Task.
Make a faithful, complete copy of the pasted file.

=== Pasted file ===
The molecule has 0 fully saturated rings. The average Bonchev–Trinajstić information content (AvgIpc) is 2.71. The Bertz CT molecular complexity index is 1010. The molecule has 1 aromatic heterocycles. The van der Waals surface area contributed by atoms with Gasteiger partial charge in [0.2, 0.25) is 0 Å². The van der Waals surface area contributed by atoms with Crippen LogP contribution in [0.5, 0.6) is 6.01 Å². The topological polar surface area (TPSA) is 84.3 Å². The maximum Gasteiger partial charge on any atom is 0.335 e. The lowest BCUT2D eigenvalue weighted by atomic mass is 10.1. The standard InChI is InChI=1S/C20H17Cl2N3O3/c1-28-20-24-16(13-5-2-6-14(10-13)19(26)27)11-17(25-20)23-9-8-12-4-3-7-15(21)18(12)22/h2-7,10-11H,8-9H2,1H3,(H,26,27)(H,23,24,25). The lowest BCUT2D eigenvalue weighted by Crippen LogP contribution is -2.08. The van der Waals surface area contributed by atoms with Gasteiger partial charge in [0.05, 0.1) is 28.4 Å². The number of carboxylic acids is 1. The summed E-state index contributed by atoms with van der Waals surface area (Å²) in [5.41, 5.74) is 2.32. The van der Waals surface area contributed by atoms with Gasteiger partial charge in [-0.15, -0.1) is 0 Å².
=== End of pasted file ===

The molecule has 0 fully saturated rings. The average Bonchev–Trinajstić information content (AvgIpc) is 2.71. The Bertz CT molecular complexity index is 1010. The molecule has 1 aromatic heterocycles. The van der Waals surface area contributed by atoms with Gasteiger partial charge in [0.2, 0.25) is 0 Å². The van der Waals surface area contributed by atoms with Crippen LogP contribution in [0.5, 0.6) is 6.01 Å². The topological polar surface area (TPSA) is 84.3 Å². The maximum Gasteiger partial charge on any atom is 0.335 e. The lowest BCUT2D eigenvalue weighted by atomic mass is 10.1. The standard InChI is InChI=1S/C20H17Cl2N3O3/c1-28-20-24-16(13-5-2-6-14(10-13)19(26)27)11-17(25-20)23-9-8-12-4-3-7-15(21)18(12)22/h2-7,10-11H,8-9H2,1H3,(H,26,27)(H,23,24,25). The lowest BCUT2D eigenvalue weighted by Crippen LogP contribution is -2.08. The van der Waals surface area contributed by atoms with Gasteiger partial charge in [0.05, 0.1) is 28.4 Å². The number of carboxylic acids is 1. The summed E-state index contributed by atoms with van der Waals surface area (Å²) in [5.41, 5.74) is 2.32. The van der Waals surface area contributed by atoms with Gasteiger partial charge in [-0.15, -0.1) is 0 Å².